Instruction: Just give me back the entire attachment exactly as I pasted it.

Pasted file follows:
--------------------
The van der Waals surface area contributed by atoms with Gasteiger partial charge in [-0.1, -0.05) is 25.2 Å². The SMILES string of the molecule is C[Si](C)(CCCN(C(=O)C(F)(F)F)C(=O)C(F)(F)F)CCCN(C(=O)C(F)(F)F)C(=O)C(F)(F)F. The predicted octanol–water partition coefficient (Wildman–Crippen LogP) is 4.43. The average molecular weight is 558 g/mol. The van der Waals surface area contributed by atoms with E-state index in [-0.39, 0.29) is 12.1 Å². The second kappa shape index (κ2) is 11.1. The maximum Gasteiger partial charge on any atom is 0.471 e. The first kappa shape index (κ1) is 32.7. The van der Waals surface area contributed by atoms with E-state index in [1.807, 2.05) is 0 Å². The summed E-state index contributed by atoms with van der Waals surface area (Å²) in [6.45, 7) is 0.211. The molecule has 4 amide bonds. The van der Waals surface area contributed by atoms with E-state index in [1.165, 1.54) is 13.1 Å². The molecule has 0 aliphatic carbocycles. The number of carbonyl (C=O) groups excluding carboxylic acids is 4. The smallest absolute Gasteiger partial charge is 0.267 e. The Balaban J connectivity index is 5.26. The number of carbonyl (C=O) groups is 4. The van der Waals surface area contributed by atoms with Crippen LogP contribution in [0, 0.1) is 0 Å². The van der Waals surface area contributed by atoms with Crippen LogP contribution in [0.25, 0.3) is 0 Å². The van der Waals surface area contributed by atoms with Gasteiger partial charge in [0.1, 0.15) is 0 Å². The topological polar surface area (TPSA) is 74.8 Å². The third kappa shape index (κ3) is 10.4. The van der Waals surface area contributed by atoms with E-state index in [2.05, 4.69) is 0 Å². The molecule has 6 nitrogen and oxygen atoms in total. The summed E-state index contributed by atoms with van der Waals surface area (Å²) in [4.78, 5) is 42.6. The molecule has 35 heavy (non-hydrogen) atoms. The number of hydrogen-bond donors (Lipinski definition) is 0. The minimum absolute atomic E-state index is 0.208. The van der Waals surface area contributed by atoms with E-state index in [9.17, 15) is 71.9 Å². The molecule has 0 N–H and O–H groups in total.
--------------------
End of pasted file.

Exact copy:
The van der Waals surface area contributed by atoms with Gasteiger partial charge in [-0.1, -0.05) is 25.2 Å². The SMILES string of the molecule is C[Si](C)(CCCN(C(=O)C(F)(F)F)C(=O)C(F)(F)F)CCCN(C(=O)C(F)(F)F)C(=O)C(F)(F)F. The predicted octanol–water partition coefficient (Wildman–Crippen LogP) is 4.43. The average molecular weight is 558 g/mol. The van der Waals surface area contributed by atoms with E-state index in [-0.39, 0.29) is 12.1 Å². The second kappa shape index (κ2) is 11.1. The maximum Gasteiger partial charge on any atom is 0.471 e. The first kappa shape index (κ1) is 32.7. The van der Waals surface area contributed by atoms with E-state index in [1.807, 2.05) is 0 Å². The summed E-state index contributed by atoms with van der Waals surface area (Å²) in [6.45, 7) is 0.211. The molecule has 4 amide bonds. The van der Waals surface area contributed by atoms with E-state index in [1.165, 1.54) is 13.1 Å². The molecule has 0 aliphatic carbocycles. The number of carbonyl (C=O) groups excluding carboxylic acids is 4. The smallest absolute Gasteiger partial charge is 0.267 e. The Balaban J connectivity index is 5.26. The number of carbonyl (C=O) groups is 4. The van der Waals surface area contributed by atoms with Crippen LogP contribution in [0, 0.1) is 0 Å². The van der Waals surface area contributed by atoms with Crippen LogP contribution in [0.25, 0.3) is 0 Å². The van der Waals surface area contributed by atoms with Gasteiger partial charge in [0.1, 0.15) is 0 Å². The topological polar surface area (TPSA) is 74.8 Å². The third kappa shape index (κ3) is 10.4. The van der Waals surface area contributed by atoms with E-state index in [2.05, 4.69) is 0 Å². The molecule has 6 nitrogen and oxygen atoms in total. The summed E-state index contributed by atoms with van der Waals surface area (Å²) in [4.78, 5) is 42.6. The molecule has 35 heavy (non-hydrogen) atoms. The number of hydrogen-bond donors (Lipinski definition) is 0. The minimum absolute atomic E-state index is 0.208. The van der Waals surface area contributed by atoms with E-state index in [9.17, 15) is 71.9 Å². The molecule has 0 N–H and O–H groups in total.